Given the Cartesian coordinates of two or more distinct points in Euclidean n-space (\$\mathbb{R}^n\$), output the minimum dimension of a flat (affine) subspace that contains those points, that is 1 for a line, 2 for a plane, and so on.

For example, in 3-space (the 3-dimensional world we live in), there are a few possibilities:

  1. The points are not coplanar, e.g. (0,0,0),(0,0,1),(0,1,0),(1,0,0). The full 3 dimensions would be needed to describe the points, so the output would be 3
  2. The points are coplanar but not all collinear, e.g. (0,0,0),(1,0,0),(0,1,0),(1,1,0). The points lie on a 2-dimensional surface (a plane), so the output would be 2.
  3. The points are collinear, and there is more than one, e.g. (0,0,0),(1,0,0). They all lie on a line (1-dimensional), so the output is 1.
  4. One or zero points are given. You do not have to handle these degenerate cases.

As @user202729 pointed out in sandbox, this is equivalent to the rank of the matrix whose column vectors are the given points if one of the points is the zero vector.

I encourage upvoting answers that don't have built-ins do most of the work, but they are valid answers.


  1. The coordinates of each point will always be integers, so errors due to excessive floating-point roundoff are not acceptable
  2. Again, you do not have to handle fewer than 2 points
  3. The dimension n will be at least 2
  4. The set of points can be taken in any format that encodes equivalent information to a list of n-tuples. Your program/function may also take n as input if you desire.
  5. Note that the subspace may not necessarily pass through the origin*
  6. This is , so shortest bytes wins

*Mathematically, if we require the subspace to pass through the origin, then it would be more specifically called a "linear subspace", not just flat.


n points -> output
2 (1,0),(0,0) -> 1
2 (0,1),(0,0) -> 1
2 (6,6),(0,-2),(15,18),(12,14) -> 1
2 (0,0),(250,500),(100001,200002) -> 1
2 (0,0),(250,500),(100001,200003) -> 2
2 (3,0),(1,1),(1,0) -> 2
3 (0,0,0),(0,0,1),(0,1,0),(1,0,0) -> 3
3 (0,0,0),(1,0,0),(0,1,0),(1,1,0) -> 2
3 (0,0,0),(1,0,0) -> 1
4 (1,2,3,4),(2,3,4,5),(4,5,6,7),(4,4,4,4),(3,3,3,3),(2,2,2,2) -> 2
5 (5,5,5,5,5),(5,5,6,5,5),(5,6,5,5,5),(6,5,5,5,5),(5,4,3,2,1) -> 4

Related Challenges:

  • \$\begingroup\$ Is it possible for the input to be something like (1,3),(1,3) so the output is 0? \$\endgroup\$
    – Luis Mendo
    Jul 13, 2020 at 17:16
  • \$\begingroup\$ …set of at least two distinct points… \$\endgroup\$ Jul 13, 2020 at 17:18
  • \$\begingroup\$ Why is this not just a "compute the rank of a matrix" challenge? \$\endgroup\$ Jul 13, 2020 at 18:20
  • 2
    \$\begingroup\$ @Shaggy This task does not consist of implementing a single algorithm, and there's already broad examples. Do you need more? \$\endgroup\$ Jul 13, 2020 at 20:38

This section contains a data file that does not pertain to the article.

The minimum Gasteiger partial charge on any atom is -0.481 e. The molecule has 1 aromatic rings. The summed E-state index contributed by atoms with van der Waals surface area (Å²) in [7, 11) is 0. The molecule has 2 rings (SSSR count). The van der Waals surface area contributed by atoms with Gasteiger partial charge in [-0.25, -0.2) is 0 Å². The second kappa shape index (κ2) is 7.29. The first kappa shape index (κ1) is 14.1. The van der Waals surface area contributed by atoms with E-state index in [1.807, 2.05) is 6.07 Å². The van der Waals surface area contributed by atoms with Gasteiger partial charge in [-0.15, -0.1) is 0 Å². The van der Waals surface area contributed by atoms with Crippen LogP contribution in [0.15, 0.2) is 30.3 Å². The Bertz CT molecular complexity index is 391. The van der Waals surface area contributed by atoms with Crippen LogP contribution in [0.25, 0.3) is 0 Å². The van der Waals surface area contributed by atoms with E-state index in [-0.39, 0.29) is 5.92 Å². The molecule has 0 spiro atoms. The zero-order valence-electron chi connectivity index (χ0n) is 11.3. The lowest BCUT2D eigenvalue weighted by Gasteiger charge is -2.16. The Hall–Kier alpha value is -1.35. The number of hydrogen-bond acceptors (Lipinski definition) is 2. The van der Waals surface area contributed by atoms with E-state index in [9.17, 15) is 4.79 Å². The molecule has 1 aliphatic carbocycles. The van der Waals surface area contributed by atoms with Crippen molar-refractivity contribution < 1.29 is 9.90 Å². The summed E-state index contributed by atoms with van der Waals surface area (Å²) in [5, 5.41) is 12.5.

• 6
    \$\begingroup\$ I am curious as to why this has been flagged as unclear. It seems all clear to me. \$\endgroup\$
    – Wheat Wizard
    Jul 13, 2020 at 21:34

5 Answers 5


Wolfram Language (Mathematica), 23 bytes


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Alternative: (23 bytes, 21 characters)


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SingularValueDecomposition in Mathematica is already 26 bytes long.


MATL, 12 bytes


Input is a matrix, where each row defines a point.

Try it online! Or verify all test cases.


The code uses the singular value decomposition of a matrix, which is done symbolically to prevent floating-point issues. The rank of a matrix equals the number of non-zero singular values.

t      % Implicit input: matrix of integer values. Duplicate
1Y)    % Get the first row
-      % Subtract, with broadcast. This subtracts this row from each row
X$     % Convert to symbolic matrix. Note that integers, are represented
       % exactly as floating-point values up to ±2^53.
&Yv    % Single-output singular value decomposition. Gives a vector with
       % the singular values
o      % Convert to floating point. Note that 0 is represented exactly
       % as a floating-point value
z      % Number of nonzeros. Implicit output
  • \$\begingroup\$ What are the errors in the all-test-cases link? \$\endgroup\$ Jul 13, 2020 at 17:35
  • \$\begingroup\$ The code for testing all cases uses an infinite loop that keeps taking an input and producing an output. When there are no more inputs an error is produced. (This is allowed, and anyway it only affects the modified code that checks all test cases) \$\endgroup\$
    – Luis Mendo
    Jul 13, 2020 at 17:38

APL (Dyalog Unicode), 17 bytes


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Happens to be a mix of existing MATL and Mathematica solutions. Performs Singular Value Decomposition on pairwise differences of the rows, and counts nonzero eigenvalues in the result of SVD. Since APL does not have symbolic computation, we use "significantly different from zero" test instead.

How it works

             2-⌿⎕  ⍝ Pairwise row differences of the input
      2⊃8415⌶      ⍝ The second matrix (diagonal matrix of eigenvalues) in SVD
  1≠1+             ⍝ Check if each number is significantly different from zero
≢⍸                 ⍝ Count ones

Julia 0.7, 18 bytes


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Analogous approach in R is slightly longer (3 bytes saved by Giuseppe):

R, 27 24 bytes


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  • \$\begingroup\$ qr()$r is 3 bytes shorter. \$\endgroup\$
    – Giuseppe
    Jul 14, 2020 at 13:04
  • \$\begingroup\$ Uh, I can't understand why I keep forgetting to try partial names instead of full ones... Thanks! \$\endgroup\$
    – Kirill L.
    Jul 14, 2020 at 13:39

JavaScript (ES6), 187 bytes

There's probably a much shorter way. This is using the matrix rank method.


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